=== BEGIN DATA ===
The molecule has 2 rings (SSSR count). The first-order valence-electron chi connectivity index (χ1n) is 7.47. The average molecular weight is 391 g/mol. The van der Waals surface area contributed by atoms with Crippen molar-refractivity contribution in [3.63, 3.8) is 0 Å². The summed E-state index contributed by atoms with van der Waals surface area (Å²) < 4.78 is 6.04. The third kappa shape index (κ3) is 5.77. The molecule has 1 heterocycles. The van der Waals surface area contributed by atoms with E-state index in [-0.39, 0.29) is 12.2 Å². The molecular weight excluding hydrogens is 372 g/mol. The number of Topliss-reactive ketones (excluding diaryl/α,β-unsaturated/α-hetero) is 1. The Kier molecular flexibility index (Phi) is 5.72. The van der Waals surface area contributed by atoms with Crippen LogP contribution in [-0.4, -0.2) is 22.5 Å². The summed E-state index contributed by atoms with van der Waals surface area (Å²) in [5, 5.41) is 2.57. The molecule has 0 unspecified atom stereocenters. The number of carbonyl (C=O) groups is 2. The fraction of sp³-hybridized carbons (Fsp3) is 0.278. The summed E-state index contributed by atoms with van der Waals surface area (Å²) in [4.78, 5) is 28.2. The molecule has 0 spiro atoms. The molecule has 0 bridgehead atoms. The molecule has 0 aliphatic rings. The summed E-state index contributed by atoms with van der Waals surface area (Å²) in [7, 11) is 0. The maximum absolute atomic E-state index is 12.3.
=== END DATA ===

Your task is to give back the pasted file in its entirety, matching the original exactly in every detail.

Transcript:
The molecule has 2 rings (SSSR count). The first-order valence-electron chi connectivity index (χ1n) is 7.47. The average molecular weight is 391 g/mol. The van der Waals surface area contributed by atoms with Crippen molar-refractivity contribution in [3.63, 3.8) is 0 Å². The summed E-state index contributed by atoms with van der Waals surface area (Å²) < 4.78 is 6.04. The third kappa shape index (κ3) is 5.77. The molecule has 1 heterocycles. The van der Waals surface area contributed by atoms with E-state index in [-0.39, 0.29) is 12.2 Å². The molecular weight excluding hydrogens is 372 g/mol. The number of Topliss-reactive ketones (excluding diaryl/α,β-unsaturated/α-hetero) is 1. The Kier molecular flexibility index (Phi) is 5.72. The van der Waals surface area contributed by atoms with Crippen LogP contribution in [-0.4, -0.2) is 22.5 Å². The summed E-state index contributed by atoms with van der Waals surface area (Å²) in [5, 5.41) is 2.57. The molecule has 0 unspecified atom stereocenters. The number of carbonyl (C=O) groups is 2. The fraction of sp³-hybridized carbons (Fsp3) is 0.278. The summed E-state index contributed by atoms with van der Waals surface area (Å²) in [4.78, 5) is 28.2. The molecule has 0 spiro atoms. The molecule has 0 bridgehead atoms. The molecule has 0 aliphatic rings. The summed E-state index contributed by atoms with van der Waals surface area (Å²) in [7, 11) is 0. The maximum absolute atomic E-state index is 12.3.